Creative Writing For Dummies
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Believable, authentic characters are crucial to great stories and novels. Fictional characters should have the depth and power to inspire varied emotions such as love, hate and fear in a reader.

There are a number of ways you can go about creating characters. When writing fiction, you can often use a real-life person as a basis for a character, then change and adapt the person’s characteristics for the story you’re writing.

Think about the people closest to you and try to summarise their personalities. To get those creative juices flowing, you could try creating personalities for strangers you see on the street. Imagine what they do, what their interests are, what their life has been like.

Alternatively, you may find that a character simply comes to you seemingly from nowhere. This could happen because you’re tapping into the unknown aspects of your personality. Sometimes you may need to create a character from scratch to fill a particular function in your writing. This can be a lengthy process – you’ll have to think about every aspect of his behaviour, personality and appearance to create a believable character.

How does your fictional character look physically?

How your character looks can reveal a lot about their personality to the reader: people make snap judgements about people within a few seconds of seeing them. Think about what you want your character to represent through his or her appearance. You can make minor characters more memorable by giving them distinctive physical traits which readers will remember.

What are your character's thoughts?

It’s important for the reader to feel that they can share the character’s thoughts and feelings. Inner emotions can be brought out through expressions, intonation, body language. Try keeping a diary for your character. Think about what his writing style would be like, and whether he would reveal his innermost thoughts.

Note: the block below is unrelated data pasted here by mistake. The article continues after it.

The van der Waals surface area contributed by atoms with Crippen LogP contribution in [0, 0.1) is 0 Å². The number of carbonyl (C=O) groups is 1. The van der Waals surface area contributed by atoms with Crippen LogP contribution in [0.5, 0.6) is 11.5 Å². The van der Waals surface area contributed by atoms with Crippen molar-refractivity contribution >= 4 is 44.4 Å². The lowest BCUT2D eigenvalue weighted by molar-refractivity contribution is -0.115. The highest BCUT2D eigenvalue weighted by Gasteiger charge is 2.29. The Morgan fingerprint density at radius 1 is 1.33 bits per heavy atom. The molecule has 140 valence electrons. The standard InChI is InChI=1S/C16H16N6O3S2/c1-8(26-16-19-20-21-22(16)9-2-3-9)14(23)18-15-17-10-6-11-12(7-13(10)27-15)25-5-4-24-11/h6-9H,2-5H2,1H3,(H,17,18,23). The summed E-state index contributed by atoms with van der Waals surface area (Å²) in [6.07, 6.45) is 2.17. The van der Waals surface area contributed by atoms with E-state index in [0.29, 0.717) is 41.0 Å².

What actions and deeds are typical of your character?

Personality can also be brought out through actions. Think about how your character moves and behaves when alone and when in company. Is he naturally introspective or an extrovert? Write about how you character would go about an everyday activity, such as making a cup of tea: this can be much more revealing than you would first imagine.

How does your character talk?

Dialogue is one of the main ways you can directly reveal character, particularly if you’re writing about someone in the third person rather than from the inside. Imagine your character meets another character – write down their conversation. Consider how your character speaks, what his accent is like, how talkative he is.

Does your character's name matter?

Another key thing to consider is your character’s name: this will instinctively reveal something about the character and will create a first impression on the reader. As a general rule, you should avoid stereotypical characters. Often, such characters are one-dimensional and will not be particularly interesting for the reader.

About This Article

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About the book author:

Maggie Hamand is a novelist, non-fiction author and journalist. In 1998, Maggie founded the hugely successful Complete Creative Writing Course at the Groucho Club in London, and has been teaching there since: her students have included many published authors. She is the author of two novels, The Resurrection of the Body and The Rocket Man.

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